Someone grabbed a good one

10 West End Avenue

This house came on two years ago at $2.295 and eventually dropped to $1.350. It’s assessed at $1.703, so its last ask was a complete steal : half-acre lot, nicely renovated, what the hell do you want?  But I showed it to three clients, none of whom saw its potential.

Someone else  did, though, because it’s under contract today, no contingencies, and is closing next Tuesday.

I don’t fault my clients – a house has to work for them or why spend this kind of money? But jeeze, this one was a great deal.


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19 responses to “Someone grabbed a good one

  1. Island Surveyor

    Am I loosing my mind, or did you not spend months on this blog bad-mouthing the seller and his project on this one? Or was that across the street?

    For What it’s Worth(??), if readers may ask.

  2. Island Surveyor

    Maher Ave now has two doggy houses in estates for sale, so that prices on the street have rapidly gone from 3m (Susan Nova’s world) to 2m (Gideon’s world), now to maybe under 1. Welcome to my world.

    Seems like just yesterday I was asking how you could lose 2/3 of a real estate investment.

  3. Anonymous

    Am I mistaken? Isn’t this the house adjacent to the fire station, across from the Mobil station and near the sewage pump station?

  4. FlyAngler

    Chris – Value, like beauty, is in the eye of the beholder. While you saw value with your lenses, your buyers did not. Conversely, when a house goes for a premium to assessment, someone saw value where you, more often than not, do not. Yes, I know you acknowledge the “rule” is not always a rule, but you do questions some buyer’s wisdom.

    Surveyor, the firm you questioned puts its equity, say 10% of the purchase price and borrows 90%. When the deal does not work out and the banks come knocking, the recourse might be handing the project to the banks and walking away. The same as jingle mail with home owners.

    If a fund does that enough times and walks away from enough projects where it financed 90% of the purchase at the peak of the market, it is easy for a large part of the equity value of the fund’s holdings to be wiped out. Thus, a wipeout of that magnitude is very possible.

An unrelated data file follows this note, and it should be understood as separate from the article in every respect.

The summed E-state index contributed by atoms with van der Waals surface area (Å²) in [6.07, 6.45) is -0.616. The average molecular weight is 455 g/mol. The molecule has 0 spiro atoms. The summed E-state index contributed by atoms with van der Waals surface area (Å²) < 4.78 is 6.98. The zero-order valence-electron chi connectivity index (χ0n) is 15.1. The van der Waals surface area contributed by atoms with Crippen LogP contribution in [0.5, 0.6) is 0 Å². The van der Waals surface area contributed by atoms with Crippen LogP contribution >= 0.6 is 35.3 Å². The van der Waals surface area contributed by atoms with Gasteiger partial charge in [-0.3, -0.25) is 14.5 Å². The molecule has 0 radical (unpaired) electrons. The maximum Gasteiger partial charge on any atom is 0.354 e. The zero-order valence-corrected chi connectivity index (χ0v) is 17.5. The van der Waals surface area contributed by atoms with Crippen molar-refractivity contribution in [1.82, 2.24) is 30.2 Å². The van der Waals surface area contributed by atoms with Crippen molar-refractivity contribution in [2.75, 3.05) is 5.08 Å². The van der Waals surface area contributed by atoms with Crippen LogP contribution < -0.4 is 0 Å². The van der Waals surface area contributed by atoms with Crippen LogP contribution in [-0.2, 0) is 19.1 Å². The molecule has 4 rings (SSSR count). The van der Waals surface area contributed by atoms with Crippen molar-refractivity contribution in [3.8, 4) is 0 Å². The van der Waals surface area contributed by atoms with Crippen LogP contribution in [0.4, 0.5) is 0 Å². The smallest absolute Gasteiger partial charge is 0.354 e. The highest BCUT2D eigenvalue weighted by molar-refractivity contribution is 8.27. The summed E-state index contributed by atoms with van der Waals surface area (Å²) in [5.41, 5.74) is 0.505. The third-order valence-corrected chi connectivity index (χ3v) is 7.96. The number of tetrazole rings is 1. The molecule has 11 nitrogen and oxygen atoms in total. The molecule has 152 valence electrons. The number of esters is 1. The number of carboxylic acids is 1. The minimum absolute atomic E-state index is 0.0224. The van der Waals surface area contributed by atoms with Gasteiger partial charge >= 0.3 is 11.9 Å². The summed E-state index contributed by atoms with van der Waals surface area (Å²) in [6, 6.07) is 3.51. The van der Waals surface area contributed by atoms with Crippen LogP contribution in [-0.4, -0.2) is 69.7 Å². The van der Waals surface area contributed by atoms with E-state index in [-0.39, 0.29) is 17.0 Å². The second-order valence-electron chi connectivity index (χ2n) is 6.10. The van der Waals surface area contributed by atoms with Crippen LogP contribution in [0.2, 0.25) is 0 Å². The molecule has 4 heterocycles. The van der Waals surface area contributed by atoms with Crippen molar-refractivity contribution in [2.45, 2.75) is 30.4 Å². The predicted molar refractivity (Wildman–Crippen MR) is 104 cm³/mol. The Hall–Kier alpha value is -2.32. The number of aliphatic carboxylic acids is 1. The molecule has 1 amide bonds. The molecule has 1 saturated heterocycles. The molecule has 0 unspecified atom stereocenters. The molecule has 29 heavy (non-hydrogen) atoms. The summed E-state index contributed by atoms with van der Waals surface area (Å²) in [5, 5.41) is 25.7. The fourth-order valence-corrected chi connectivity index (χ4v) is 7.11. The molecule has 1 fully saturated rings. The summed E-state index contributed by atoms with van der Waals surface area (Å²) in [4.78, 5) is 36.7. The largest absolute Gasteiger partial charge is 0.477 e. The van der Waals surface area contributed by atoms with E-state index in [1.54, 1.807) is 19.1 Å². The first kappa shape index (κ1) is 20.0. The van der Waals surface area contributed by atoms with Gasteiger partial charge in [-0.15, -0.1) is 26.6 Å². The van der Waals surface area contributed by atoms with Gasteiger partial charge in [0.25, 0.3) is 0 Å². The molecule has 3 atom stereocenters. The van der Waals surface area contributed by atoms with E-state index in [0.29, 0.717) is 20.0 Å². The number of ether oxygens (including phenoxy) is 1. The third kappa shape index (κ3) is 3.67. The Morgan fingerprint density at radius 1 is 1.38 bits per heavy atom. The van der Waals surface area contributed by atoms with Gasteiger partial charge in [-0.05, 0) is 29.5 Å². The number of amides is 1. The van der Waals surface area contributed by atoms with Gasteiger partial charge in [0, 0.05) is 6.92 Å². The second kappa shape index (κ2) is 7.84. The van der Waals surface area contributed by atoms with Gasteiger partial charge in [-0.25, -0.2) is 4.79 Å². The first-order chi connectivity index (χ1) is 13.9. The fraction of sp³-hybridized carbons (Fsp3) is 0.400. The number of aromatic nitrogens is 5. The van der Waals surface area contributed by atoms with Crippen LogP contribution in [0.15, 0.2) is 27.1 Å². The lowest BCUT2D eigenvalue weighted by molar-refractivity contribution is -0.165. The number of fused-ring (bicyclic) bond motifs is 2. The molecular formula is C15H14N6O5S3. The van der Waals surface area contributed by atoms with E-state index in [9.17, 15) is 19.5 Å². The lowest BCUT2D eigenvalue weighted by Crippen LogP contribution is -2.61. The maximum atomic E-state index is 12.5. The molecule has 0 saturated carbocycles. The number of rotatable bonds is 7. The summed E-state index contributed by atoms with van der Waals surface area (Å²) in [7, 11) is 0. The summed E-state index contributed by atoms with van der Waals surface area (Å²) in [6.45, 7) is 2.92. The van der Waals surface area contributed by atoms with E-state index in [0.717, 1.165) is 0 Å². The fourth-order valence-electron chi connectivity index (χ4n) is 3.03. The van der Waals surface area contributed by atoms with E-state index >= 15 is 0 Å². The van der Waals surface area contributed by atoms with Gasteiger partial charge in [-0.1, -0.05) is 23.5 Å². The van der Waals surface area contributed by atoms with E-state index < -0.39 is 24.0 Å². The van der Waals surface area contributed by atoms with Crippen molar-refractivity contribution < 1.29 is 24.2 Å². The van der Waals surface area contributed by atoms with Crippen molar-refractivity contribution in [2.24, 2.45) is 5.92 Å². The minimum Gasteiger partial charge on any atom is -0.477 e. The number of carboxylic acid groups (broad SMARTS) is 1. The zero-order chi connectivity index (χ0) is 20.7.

The wonders of leverage!

  5. Island Surveyor

    Now we’ve got it:

  6. Anonymous

    we saw this one and agreed with everything you said regarding the renovation, yard, etc…the biggest drawback we found was that the views out of all the bedroom windows upstairs were terrible. it looked out to parking lots and other not so nice lots. in summer it could be okay with tree leaves, but the rest of the year its a real bummer. that and really expensive taxes compared to other homes in its price bracket.

  7. gideon fountain

    I think most buyers were intimidated by this house’s condition. It wasn’t grubby or run-down, but it seemed to be one of those places where the (renovating) owner said “Architect? Who needs an architect?”

  8. shoeless

    In addition to the comments above, the house also lacked any type of neighborhood “feel”. Other problems with the house might have been overcome, but I can’t imagine everyone wants to be within walking distance for their propane exchange, etc.

  9. I thought the house was an excellent value. Then again, I am biased. The awful views from 2nd and 3rd floor will be blocked by big tall trees. Eventually the powder room will be relocated so the person at the kitchen sink will look out at the yard. The barn will stay for now for optional storage. If you know anyone who needs a good rental have them give me a call. It will be coming on after painting and other maintenance items are taken care of.

  10. shoeless

    I think it is perfect as a rental. I see the new owner viewed in that vein as well.

  11. RR

    Looks cheap in OG..walk to train, CVS, Chinese, Beach House…not bad.

  12. Mike E

    I am one of the clients who passed on this house. Getting value for $ is a major search criterion for me but a home is more than a simple investment. It has to feel right and you have to be comfortable living in it for 5-10 years. Unfortunately this one didn’t work. I do agree with Chris – someone got a great deal.

  13. foobar

    ps thanks for that list of “hundreds of foreclosures” Still waiting.

  14. shoeless


    Foreclosures up 7% on the quarter, 16% y-o-y.

    “highest quarterly total we’ve ever seen in our report” – RealtyTrac

  15. out looking in

    why all the fuss about picking the top and bottom of the market? See it in liquid financial markets all the time- it’s a mug’s game…it’s okay to sell when values STOP making sense to the high side and buy when prices APPEAR attractive to the downside. In illiquid markets it is almost always best to let the bottom form before buying…also, AFFORDABILITY may be more important than the absolute price bottom…if rates rise 200bps but prices are 3% lower, it may COST more to own if a large part of the house is being financed..